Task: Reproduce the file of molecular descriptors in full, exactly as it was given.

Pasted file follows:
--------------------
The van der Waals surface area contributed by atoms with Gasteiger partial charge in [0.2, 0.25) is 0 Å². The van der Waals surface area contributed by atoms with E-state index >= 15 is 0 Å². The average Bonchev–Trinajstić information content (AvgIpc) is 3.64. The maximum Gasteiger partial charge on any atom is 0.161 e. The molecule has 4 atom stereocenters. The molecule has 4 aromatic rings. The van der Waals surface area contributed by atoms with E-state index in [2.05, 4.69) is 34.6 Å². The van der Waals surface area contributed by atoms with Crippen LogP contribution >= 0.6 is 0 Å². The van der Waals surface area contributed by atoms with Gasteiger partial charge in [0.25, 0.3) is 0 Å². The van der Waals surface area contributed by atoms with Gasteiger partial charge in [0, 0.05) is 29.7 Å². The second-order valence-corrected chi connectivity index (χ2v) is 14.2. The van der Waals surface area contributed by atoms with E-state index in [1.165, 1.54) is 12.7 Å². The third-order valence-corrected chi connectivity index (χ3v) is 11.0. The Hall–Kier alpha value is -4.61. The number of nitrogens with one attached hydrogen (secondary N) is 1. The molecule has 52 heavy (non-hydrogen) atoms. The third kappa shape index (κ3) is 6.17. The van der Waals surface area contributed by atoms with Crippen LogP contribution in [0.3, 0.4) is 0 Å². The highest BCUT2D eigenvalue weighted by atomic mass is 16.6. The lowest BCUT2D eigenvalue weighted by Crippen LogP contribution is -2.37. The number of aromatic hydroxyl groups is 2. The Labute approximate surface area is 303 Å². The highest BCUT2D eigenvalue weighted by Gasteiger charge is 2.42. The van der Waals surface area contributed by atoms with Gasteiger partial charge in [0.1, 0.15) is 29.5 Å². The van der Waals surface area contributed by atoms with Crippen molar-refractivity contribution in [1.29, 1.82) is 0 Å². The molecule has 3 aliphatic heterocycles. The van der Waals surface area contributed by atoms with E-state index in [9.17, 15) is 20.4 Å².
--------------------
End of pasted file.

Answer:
The van der Waals surface area contributed by atoms with Gasteiger partial charge in [0.2, 0.25) is 0 Å². The van der Waals surface area contributed by atoms with E-state index >= 15 is 0 Å². The average Bonchev–Trinajstić information content (AvgIpc) is 3.64. The maximum Gasteiger partial charge on any atom is 0.161 e. The molecule has 4 atom stereocenters. The molecule has 4 aromatic rings. The van der Waals surface area contributed by atoms with E-state index in [2.05, 4.69) is 34.6 Å². The van der Waals surface area contributed by atoms with Crippen LogP contribution >= 0.6 is 0 Å². The van der Waals surface area contributed by atoms with Gasteiger partial charge in [0.25, 0.3) is 0 Å². The van der Waals surface area contributed by atoms with Gasteiger partial charge in [0, 0.05) is 29.7 Å². The second-order valence-corrected chi connectivity index (χ2v) is 14.2. The van der Waals surface area contributed by atoms with E-state index in [1.165, 1.54) is 12.7 Å². The third-order valence-corrected chi connectivity index (χ3v) is 11.0. The Hall–Kier alpha value is -4.61. The number of nitrogens with one attached hydrogen (secondary N) is 1. The molecule has 52 heavy (non-hydrogen) atoms. The third kappa shape index (κ3) is 6.17. The van der Waals surface area contributed by atoms with Crippen LogP contribution in [0.3, 0.4) is 0 Å². The highest BCUT2D eigenvalue weighted by atomic mass is 16.6. The lowest BCUT2D eigenvalue weighted by Crippen LogP contribution is -2.37. The number of aromatic hydroxyl groups is 2. The Labute approximate surface area is 303 Å². The highest BCUT2D eigenvalue weighted by Gasteiger charge is 2.42. The van der Waals surface area contributed by atoms with Gasteiger partial charge in [0.1, 0.15) is 29.5 Å². The van der Waals surface area contributed by atoms with Crippen molar-refractivity contribution in [1.29, 1.82) is 0 Å². The molecule has 3 aliphatic heterocycles. The van der Waals surface area contributed by atoms with E-state index in [9.17, 15) is 20.4 Å².